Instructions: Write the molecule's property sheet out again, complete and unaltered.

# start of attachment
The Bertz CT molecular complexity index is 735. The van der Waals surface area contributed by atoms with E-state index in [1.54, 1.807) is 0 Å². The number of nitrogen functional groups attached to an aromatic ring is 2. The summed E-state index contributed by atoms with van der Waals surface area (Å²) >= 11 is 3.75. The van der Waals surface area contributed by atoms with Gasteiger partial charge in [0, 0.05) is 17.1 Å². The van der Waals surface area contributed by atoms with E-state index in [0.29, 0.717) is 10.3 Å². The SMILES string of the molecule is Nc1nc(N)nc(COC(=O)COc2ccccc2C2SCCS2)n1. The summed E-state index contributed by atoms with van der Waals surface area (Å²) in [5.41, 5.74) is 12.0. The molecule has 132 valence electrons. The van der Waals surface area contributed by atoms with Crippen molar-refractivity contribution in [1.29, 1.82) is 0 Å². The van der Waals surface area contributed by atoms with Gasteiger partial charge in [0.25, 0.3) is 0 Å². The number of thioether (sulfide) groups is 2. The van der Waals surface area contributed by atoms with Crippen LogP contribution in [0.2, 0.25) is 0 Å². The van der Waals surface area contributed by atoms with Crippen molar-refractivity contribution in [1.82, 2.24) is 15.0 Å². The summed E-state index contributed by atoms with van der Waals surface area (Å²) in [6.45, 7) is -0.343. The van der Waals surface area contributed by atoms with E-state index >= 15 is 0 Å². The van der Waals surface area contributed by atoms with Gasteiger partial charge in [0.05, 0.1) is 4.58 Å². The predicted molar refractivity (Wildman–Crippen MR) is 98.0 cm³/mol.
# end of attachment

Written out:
The Bertz CT molecular complexity index is 735. The van der Waals surface area contributed by atoms with E-state index in [1.54, 1.807) is 0 Å². The number of nitrogen functional groups attached to an aromatic ring is 2. The summed E-state index contributed by atoms with van der Waals surface area (Å²) >= 11 is 3.75. The van der Waals surface area contributed by atoms with Gasteiger partial charge in [0, 0.05) is 17.1 Å². The van der Waals surface area contributed by atoms with E-state index in [0.29, 0.717) is 10.3 Å². The SMILES string of the molecule is Nc1nc(N)nc(COC(=O)COc2ccccc2C2SCCS2)n1. The summed E-state index contributed by atoms with van der Waals surface area (Å²) in [5.41, 5.74) is 12.0. The molecule has 132 valence electrons. The van der Waals surface area contributed by atoms with Crippen molar-refractivity contribution in [1.29, 1.82) is 0 Å². The van der Waals surface area contributed by atoms with Gasteiger partial charge in [0.25, 0.3) is 0 Å². The number of thioether (sulfide) groups is 2. The van der Waals surface area contributed by atoms with Crippen LogP contribution in [0.2, 0.25) is 0 Å². The van der Waals surface area contributed by atoms with Crippen molar-refractivity contribution in [1.82, 2.24) is 15.0 Å². The summed E-state index contributed by atoms with van der Waals surface area (Å²) in [6.45, 7) is -0.343. The van der Waals surface area contributed by atoms with E-state index >= 15 is 0 Å². The van der Waals surface area contributed by atoms with Gasteiger partial charge in [0.05, 0.1) is 4.58 Å². The predicted molar refractivity (Wildman–Crippen MR) is 98.0 cm³/mol.